No Reason For The GOP Clown Car To Mention Husain Haqqani In Their Debate
If you watched the repulsive Republican "presidential" debate on foreign affairs and national security Tuesday night, you might have been surprised how profoundly superficial the "debate" was. Even given the opportunity to refocus to something serious, none of these clowns ever mentioned the Euro-zone or even talked about China-- beyond Rick Perry's startling and insane prediction that China is on the fast track to the trash heap of history. (But then he also advocated implementing a no-fly zone over Syria, a de facto declaration of war against several countries.) Mitt Romney's foreign policy, apparently, is centered about visiting Israel immediately after being elected or inaugurated. As for Pakistan, we heard nothing but a jumble of political posturing without any discussion of substance. And yet, while Romney and the 7 dwarves were onstage bickering, there was momentous news being made with potentially gigantic consequences to U.S.-Pakistani relations, news that Americans ought to understand.
FYI- Pakistan is the 6th biggest country in the world by population and the second biggest Muslim country, after Indonesia. There are 178 million Pakistanis. In comparison, Russian's population is 143 million, Japan's is 128 million, Mexico's is 112 million, Germany's is 82 million and France, the U.K. and Italy are between 60 and 65 million each. Pakistan also has between 100 and 200 nuclear weapons, including some designed to be carried on missiles.
Tuesday, the extremely pro-American Pakistani ambassador, Husain Haqqani, "resigned" and a new ambassador, Sherry Rehman, was appointed. He was ordered home to Pakistan to face an inquiry about an explosive memo he either wrote or was in being framed for writing. The memo asked Admiral Mike Mullen, then chairman of the Joint Chiefs of Staff, to assist Pakistan's fatally weak civilian government to stave off a coup by the ISI (the out-of-control Pakistani CIA) and the military. The ouster of Haqqani is a huge victory by the ISI and the military over Prime Minister Yousuf Gilani and President Asif Ali Zardari. Haqqani’s ouster, even before any investigation to prove wrongdoing, was a concession by civilian leaders to quell the military’s fury over the scandal. Although none of the poseurs at the GOP debate thought to bring it up, “The real question is, does this end with Haqqani’s resignation or is this the beginning of a larger effort to oust” the elected government of President Asif Ali Zardari, said Lisa Curtis, who has worked on Pakistan policy at the State Department, the Senate Foreign Relations Committee and the CIA.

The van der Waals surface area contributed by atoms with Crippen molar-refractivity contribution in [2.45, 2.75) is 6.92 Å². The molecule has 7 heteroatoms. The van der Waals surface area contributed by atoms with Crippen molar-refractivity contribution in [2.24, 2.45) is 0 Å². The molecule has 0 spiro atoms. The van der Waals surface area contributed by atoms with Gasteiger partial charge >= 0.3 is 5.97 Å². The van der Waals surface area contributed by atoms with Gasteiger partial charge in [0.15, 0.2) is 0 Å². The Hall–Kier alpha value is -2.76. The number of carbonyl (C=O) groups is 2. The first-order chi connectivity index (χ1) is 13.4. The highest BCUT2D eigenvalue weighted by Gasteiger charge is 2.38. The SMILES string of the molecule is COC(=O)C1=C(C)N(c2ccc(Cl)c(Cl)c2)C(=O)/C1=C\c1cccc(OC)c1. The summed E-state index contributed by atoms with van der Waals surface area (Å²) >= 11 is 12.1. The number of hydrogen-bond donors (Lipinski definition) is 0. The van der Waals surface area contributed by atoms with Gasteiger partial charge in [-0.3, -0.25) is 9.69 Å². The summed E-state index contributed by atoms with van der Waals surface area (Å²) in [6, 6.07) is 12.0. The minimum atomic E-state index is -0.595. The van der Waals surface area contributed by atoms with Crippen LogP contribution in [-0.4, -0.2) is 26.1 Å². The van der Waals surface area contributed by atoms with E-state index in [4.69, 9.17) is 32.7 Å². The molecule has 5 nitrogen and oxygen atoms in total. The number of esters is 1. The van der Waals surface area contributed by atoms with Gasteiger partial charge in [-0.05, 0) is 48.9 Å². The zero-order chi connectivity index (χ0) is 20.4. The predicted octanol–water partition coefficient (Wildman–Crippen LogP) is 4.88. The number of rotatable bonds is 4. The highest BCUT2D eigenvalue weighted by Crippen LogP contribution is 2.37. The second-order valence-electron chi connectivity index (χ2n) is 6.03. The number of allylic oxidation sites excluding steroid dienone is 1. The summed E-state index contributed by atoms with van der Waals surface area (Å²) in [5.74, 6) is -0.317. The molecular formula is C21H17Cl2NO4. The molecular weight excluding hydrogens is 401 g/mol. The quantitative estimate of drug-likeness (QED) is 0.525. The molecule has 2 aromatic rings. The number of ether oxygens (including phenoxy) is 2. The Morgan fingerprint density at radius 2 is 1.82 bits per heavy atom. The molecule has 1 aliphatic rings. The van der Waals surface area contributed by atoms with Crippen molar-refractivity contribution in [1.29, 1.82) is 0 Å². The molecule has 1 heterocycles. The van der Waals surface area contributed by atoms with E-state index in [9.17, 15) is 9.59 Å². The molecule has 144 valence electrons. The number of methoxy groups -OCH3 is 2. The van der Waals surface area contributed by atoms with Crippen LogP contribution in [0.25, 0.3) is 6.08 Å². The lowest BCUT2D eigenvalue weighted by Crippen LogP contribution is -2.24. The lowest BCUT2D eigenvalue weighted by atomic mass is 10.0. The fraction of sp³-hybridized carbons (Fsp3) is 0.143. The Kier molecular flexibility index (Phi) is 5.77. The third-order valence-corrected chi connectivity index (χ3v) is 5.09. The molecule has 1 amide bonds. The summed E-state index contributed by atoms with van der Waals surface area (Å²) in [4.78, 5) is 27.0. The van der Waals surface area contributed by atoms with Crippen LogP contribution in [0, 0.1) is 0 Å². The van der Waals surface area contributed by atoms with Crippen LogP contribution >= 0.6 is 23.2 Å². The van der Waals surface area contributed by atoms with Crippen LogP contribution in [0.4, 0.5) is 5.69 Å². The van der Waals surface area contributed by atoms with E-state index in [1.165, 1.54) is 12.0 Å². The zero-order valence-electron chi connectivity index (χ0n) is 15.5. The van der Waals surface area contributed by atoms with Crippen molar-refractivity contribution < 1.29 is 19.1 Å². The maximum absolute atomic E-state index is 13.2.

The departure of Haqqani, who was close to Zardari, will weaken what Curtis described as an embattled government. There is already “a great deal of effort to provoke an early election” to unseat Zardari and his allies, she said.
Wendy Chamberlin, a former U.S. ambassador to Pakistan, praised Haqqani as “an active, articulate and first-rate ambassador,” and said the scandal is an example of how political rivals in Islamabad exploit close ties with or antipathy toward the United States in internal power struggles.
...A Pakistani-American businessman, Mansoor Ijaz, has alleged he helped Haqqani deliver a message from Zardari to the then- chairman of the U.S. Joint Chiefs of Staff, Admiral Mike Mullen. The memo, which Mullen’s spokesman last week said the chairman ignored because he gave it no credence, sought American pressure to prevent Pakistan’s army from seizing power after the U.S. conducted the raid that killed Osama bin Laden without informing Pakistan, humiliating the security establishment.
Ijaz wrote an opinion piece in the Financial Times last month alleging that the memo offered that the civilian government would replace Pakistani military and intelligence officials with officers compliant with U.S. demands to sever the military’s ties with the Taliban and other Islamic militant groups.
Pakistan’s government yesterday denied media reports that it is holding peace talks with the country’s Taliban militants, even as an unidentified commander of the movement was cited as saying a truce has been declared. Interior Minister Rehman Malik and the army yesterday issued statements denying reports in recent days of secret talks between officials and the Tehreek-e- Taliban Pakistan, the main Islamic guerrilla movement fighting the government.
Haqqani has denied Ijaz’s story and defenders such as presidential spokesman Farhatullah Babar pointed to Ijaz’s involvement in previous controversies in which U.S. and Pakistani officials denied his claims.
Ijaz, who grew up in Virginia, has helped lead various New York-based companies, including Crescent Hydropolis Resorts Plc, which in 2008 called itself “the world’s leading developer of ultra-luxury underwater resort hotels.”
Haqqani “has been such an important ally to President Zardari that his exit” will weaken him, said Chamberlin, now president of the Middle East Institute in Washington.
The winner in this controversy, which the Pakistani press dubbed “memogate,” is “the purported injured party, the military,” she said.
Before he was named ambassador to Washington in 2008, Haqqani was a professor at Boston University. He wrote a 2005 book recounting the military’s interventions in Pakistani politics and saying that the military had encouraged the growth of violent Islamic militancy in the country.
In part because of the book, the army “has always been opposed to Haqqani,” Pakistani military analyst Hasan-Askari Rizvi, said in an interview from Lahore, Pakistan.
Pakistan’s military has ruled the country for half of the nation’s 64-year history. It remains the country’s most powerful institution, retaining control over national security matters more than three years after transferring power to an elected government.